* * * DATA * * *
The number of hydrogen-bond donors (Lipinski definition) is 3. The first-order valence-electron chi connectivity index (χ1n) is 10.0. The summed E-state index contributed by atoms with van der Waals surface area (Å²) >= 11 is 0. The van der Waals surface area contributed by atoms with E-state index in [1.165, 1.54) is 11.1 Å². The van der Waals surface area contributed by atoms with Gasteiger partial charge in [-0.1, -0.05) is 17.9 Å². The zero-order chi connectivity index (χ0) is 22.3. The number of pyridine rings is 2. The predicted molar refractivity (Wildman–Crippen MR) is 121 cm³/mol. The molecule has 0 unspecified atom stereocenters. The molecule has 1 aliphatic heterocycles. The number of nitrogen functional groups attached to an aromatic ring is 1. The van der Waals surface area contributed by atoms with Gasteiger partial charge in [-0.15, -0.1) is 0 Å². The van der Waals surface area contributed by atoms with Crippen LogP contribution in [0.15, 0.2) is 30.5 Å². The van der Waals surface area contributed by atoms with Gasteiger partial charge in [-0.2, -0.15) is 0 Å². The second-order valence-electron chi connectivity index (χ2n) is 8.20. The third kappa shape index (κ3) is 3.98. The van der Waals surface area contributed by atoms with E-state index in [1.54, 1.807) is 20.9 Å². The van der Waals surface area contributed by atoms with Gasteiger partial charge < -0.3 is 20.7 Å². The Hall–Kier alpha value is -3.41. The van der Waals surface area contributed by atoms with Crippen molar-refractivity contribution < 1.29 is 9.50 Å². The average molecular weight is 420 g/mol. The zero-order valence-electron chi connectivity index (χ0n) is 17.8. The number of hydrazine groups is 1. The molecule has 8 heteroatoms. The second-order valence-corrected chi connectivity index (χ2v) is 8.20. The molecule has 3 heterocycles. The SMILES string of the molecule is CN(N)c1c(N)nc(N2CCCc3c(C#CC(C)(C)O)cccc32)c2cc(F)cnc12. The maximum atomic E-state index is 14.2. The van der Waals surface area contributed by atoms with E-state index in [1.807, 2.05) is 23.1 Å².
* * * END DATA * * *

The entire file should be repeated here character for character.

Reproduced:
The number of hydrogen-bond donors (Lipinski definition) is 3. The first-order valence-electron chi connectivity index (χ1n) is 10.0. The summed E-state index contributed by atoms with van der Waals surface area (Å²) >= 11 is 0. The van der Waals surface area contributed by atoms with E-state index in [1.165, 1.54) is 11.1 Å². The van der Waals surface area contributed by atoms with Gasteiger partial charge in [-0.1, -0.05) is 17.9 Å². The zero-order chi connectivity index (χ0) is 22.3. The number of pyridine rings is 2. The predicted molar refractivity (Wildman–Crippen MR) is 121 cm³/mol. The molecule has 0 unspecified atom stereocenters. The molecule has 1 aliphatic heterocycles. The number of nitrogen functional groups attached to an aromatic ring is 1. The van der Waals surface area contributed by atoms with Gasteiger partial charge in [-0.15, -0.1) is 0 Å². The van der Waals surface area contributed by atoms with Crippen LogP contribution in [0.15, 0.2) is 30.5 Å². The van der Waals surface area contributed by atoms with Gasteiger partial charge in [-0.2, -0.15) is 0 Å². The second-order valence-electron chi connectivity index (χ2n) is 8.20. The third kappa shape index (κ3) is 3.98. The van der Waals surface area contributed by atoms with E-state index in [1.54, 1.807) is 20.9 Å². The van der Waals surface area contributed by atoms with Gasteiger partial charge < -0.3 is 20.7 Å². The Hall–Kier alpha value is -3.41. The van der Waals surface area contributed by atoms with Crippen molar-refractivity contribution < 1.29 is 9.50 Å². The average molecular weight is 420 g/mol. The zero-order valence-electron chi connectivity index (χ0n) is 17.8. The number of hydrazine groups is 1. The molecule has 8 heteroatoms. The second-order valence-corrected chi connectivity index (χ2v) is 8.20. The molecule has 3 heterocycles. The SMILES string of the molecule is CN(N)c1c(N)nc(N2CCCc3c(C#CC(C)(C)O)cccc32)c2cc(F)cnc12. The maximum atomic E-state index is 14.2. The van der Waals surface area contributed by atoms with E-state index in [1.807, 2.05) is 23.1 Å².